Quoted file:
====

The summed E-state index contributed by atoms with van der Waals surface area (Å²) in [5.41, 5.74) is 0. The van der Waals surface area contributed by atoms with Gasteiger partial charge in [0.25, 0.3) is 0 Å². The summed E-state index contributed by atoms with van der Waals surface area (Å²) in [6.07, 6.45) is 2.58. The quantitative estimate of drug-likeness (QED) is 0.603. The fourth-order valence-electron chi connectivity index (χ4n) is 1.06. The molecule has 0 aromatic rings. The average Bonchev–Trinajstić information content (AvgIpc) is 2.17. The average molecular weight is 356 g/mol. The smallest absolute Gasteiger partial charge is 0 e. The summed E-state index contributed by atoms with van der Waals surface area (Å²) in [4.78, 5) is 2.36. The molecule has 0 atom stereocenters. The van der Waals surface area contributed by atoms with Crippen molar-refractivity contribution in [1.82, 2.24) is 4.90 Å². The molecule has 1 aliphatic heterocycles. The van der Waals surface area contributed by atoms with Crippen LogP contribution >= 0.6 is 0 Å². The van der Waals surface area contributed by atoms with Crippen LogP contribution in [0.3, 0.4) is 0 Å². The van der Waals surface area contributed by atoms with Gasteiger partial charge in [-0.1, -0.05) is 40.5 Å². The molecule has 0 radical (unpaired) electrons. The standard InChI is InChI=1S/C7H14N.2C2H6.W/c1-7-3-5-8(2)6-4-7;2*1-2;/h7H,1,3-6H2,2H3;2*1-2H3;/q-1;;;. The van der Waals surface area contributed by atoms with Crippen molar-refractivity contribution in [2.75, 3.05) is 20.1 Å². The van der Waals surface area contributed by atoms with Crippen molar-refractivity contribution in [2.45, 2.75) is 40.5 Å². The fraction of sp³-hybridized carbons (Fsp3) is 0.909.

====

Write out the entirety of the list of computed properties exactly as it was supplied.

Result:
The summed E-state index contributed by atoms with van der Waals surface area (Å²) in [5.41, 5.74) is 0. The van der Waals surface area contributed by atoms with Gasteiger partial charge in [0.25, 0.3) is 0 Å². The summed E-state index contributed by atoms with van der Waals surface area (Å²) in [6.07, 6.45) is 2.58. The quantitative estimate of drug-likeness (QED) is 0.603. The fourth-order valence-electron chi connectivity index (χ4n) is 1.06. The molecule has 0 aromatic rings. The average Bonchev–Trinajstić information content (AvgIpc) is 2.17. The average molecular weight is 356 g/mol. The smallest absolute Gasteiger partial charge is 0 e. The summed E-state index contributed by atoms with van der Waals surface area (Å²) in [4.78, 5) is 2.36. The molecule has 0 atom stereocenters. The van der Waals surface area contributed by atoms with Crippen molar-refractivity contribution in [1.82, 2.24) is 4.90 Å². The molecule has 1 aliphatic heterocycles. The van der Waals surface area contributed by atoms with Crippen LogP contribution >= 0.6 is 0 Å². The van der Waals surface area contributed by atoms with Crippen LogP contribution in [0.3, 0.4) is 0 Å². The van der Waals surface area contributed by atoms with Gasteiger partial charge in [-0.1, -0.05) is 40.5 Å². The molecule has 0 radical (unpaired) electrons. The standard InChI is InChI=1S/C7H14N.2C2H6.W/c1-7-3-5-8(2)6-4-7;2*1-2;/h7H,1,3-6H2,2H3;2*1-2H3;/q-1;;;. The van der Waals surface area contributed by atoms with Crippen molar-refractivity contribution in [2.75, 3.05) is 20.1 Å². The van der Waals surface area contributed by atoms with Crippen molar-refractivity contribution in [2.45, 2.75) is 40.5 Å². The fraction of sp³-hybridized carbons (Fsp3) is 0.909.